Remembering Dean Emeritus Norman Redlich (LL.M. '55)
Dean Emeritus Norman Redlich (LL.M. ’55), former Judge Edward Weinfeld Professor of Law, passed away on June 10. He was 85.
Redlich joined the NYU School of Law faculty in 1960, and taught until 1994. An expert in constitutional law and professional responsibility, he was also an early defender of civil liberties and civil rights, and a pioneering advocate for the abolition of the death penalty. During his tenure as dean between 1975 and 1988, Redlich hired prominent faculty members including Ronald Dworkin, Thomas Nagel, Anthony Amsterdam, and John Sexton; Sexton would succeed Redlich as dean before going on to become president of NYU.
Dean Richard Revesz, whom Redlich appointed to the faculty in 1985, gave a eulogy at Redlich’s memorial service on June 13: “Norman’s extraordinary energy and powerful leadership inspired not only generations of students and faculty, but also a much broader community of lawyers and public servants.”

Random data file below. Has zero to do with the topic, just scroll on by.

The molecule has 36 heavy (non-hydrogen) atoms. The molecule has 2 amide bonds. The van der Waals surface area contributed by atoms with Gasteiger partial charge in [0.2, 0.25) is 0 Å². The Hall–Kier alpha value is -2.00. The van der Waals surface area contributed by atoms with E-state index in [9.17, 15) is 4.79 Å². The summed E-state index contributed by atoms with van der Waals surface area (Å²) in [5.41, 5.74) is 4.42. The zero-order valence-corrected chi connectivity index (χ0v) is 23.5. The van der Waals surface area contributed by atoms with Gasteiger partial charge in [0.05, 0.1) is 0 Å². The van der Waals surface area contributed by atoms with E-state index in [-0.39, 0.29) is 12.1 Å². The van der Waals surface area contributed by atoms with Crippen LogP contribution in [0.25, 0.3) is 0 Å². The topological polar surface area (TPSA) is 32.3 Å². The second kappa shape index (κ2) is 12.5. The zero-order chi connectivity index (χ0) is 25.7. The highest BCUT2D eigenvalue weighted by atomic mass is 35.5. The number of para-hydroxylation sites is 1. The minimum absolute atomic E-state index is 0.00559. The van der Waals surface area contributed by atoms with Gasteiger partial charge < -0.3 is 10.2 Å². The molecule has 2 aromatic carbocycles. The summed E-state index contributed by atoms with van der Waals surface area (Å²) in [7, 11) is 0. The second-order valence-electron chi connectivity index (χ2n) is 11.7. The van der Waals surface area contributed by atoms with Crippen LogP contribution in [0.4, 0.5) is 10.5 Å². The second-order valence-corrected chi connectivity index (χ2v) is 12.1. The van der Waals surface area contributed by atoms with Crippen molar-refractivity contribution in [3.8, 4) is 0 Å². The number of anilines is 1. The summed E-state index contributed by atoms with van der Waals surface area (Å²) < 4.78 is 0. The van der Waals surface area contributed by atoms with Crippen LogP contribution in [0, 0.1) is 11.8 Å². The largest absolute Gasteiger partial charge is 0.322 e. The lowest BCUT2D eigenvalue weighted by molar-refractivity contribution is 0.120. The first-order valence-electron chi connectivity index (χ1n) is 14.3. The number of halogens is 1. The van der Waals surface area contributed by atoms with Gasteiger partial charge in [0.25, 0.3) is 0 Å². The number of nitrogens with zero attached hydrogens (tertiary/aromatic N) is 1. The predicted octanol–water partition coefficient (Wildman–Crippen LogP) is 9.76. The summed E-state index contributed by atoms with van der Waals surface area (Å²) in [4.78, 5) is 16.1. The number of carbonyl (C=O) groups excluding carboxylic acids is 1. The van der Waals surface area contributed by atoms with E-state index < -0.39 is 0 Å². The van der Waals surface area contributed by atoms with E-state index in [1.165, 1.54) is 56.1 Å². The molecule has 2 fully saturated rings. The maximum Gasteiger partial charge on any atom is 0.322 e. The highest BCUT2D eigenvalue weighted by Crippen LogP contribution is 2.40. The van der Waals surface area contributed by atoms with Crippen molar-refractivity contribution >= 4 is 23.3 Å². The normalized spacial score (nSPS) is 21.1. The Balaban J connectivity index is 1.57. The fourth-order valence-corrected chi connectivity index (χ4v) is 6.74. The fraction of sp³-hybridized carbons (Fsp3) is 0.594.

Redlich oversaw the construction of two of the Law School’s residence halls, D’Agostino Hall and the Mercer Street Residence, as well as the underground extension of the Law Library creating a link between Vanderbilt Hall and Furman Hall. He also strove to diversify the student body, increased NYU Law’s commitment to public interest law, worked to improve the clinical program, and launched interdisciplinary initiatives in the areas of lawyering and law and philosophy.
Outside of the Law School, Redlich served as assistant counsel on the Warren Commission, helping to develop the “single-bullet theory” of the assassination of John F. Kennedy. Working in New York City’s Law Department, Redlich helped grassroots activist Jane Jacobs thwart Robert Moses’s proposed Lower Manhattan Expressway, which would have resulted in a four-lane highway running through Washington Square Park. Redlich also served as corporation counsel, New York City’s highest legal office, until he became dean. During the McCarthy era, he defended blacklisted individuals who had refused to testify before the House Un-American Activities Committee. He also represented death row inmates at Sing Sing appealing their capital sentences, ultimately saving five men from execution.
Posted on June 14, 2011